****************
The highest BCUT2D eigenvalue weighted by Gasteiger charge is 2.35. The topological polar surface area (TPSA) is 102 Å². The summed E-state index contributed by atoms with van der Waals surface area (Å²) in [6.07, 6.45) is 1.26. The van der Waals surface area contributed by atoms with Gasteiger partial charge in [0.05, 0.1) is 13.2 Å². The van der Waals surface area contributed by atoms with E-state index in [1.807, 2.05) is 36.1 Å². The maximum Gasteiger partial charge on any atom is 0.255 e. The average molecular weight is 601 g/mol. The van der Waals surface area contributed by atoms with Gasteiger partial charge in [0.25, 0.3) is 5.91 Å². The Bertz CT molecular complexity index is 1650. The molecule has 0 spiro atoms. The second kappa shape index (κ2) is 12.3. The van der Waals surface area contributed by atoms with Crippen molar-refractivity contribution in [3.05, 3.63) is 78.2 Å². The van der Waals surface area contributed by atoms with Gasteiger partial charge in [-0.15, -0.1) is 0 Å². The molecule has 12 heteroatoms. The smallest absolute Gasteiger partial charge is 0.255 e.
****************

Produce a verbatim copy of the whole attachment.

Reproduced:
The highest BCUT2D eigenvalue weighted by Gasteiger charge is 2.35. The topological polar surface area (TPSA) is 102 Å². The summed E-state index contributed by atoms with van der Waals surface area (Å²) in [6.07, 6.45) is 1.26. The van der Waals surface area contributed by atoms with Gasteiger partial charge in [0.05, 0.1) is 13.2 Å². The van der Waals surface area contributed by atoms with E-state index in [1.807, 2.05) is 36.1 Å². The maximum Gasteiger partial charge on any atom is 0.255 e. The average molecular weight is 601 g/mol. The van der Waals surface area contributed by atoms with Gasteiger partial charge in [0.25, 0.3) is 5.91 Å². The Bertz CT molecular complexity index is 1650. The molecule has 0 spiro atoms. The second kappa shape index (κ2) is 12.3. The van der Waals surface area contributed by atoms with Crippen molar-refractivity contribution in [3.05, 3.63) is 78.2 Å². The van der Waals surface area contributed by atoms with Gasteiger partial charge in [-0.15, -0.1) is 0 Å². The molecule has 12 heteroatoms. The smallest absolute Gasteiger partial charge is 0.255 e.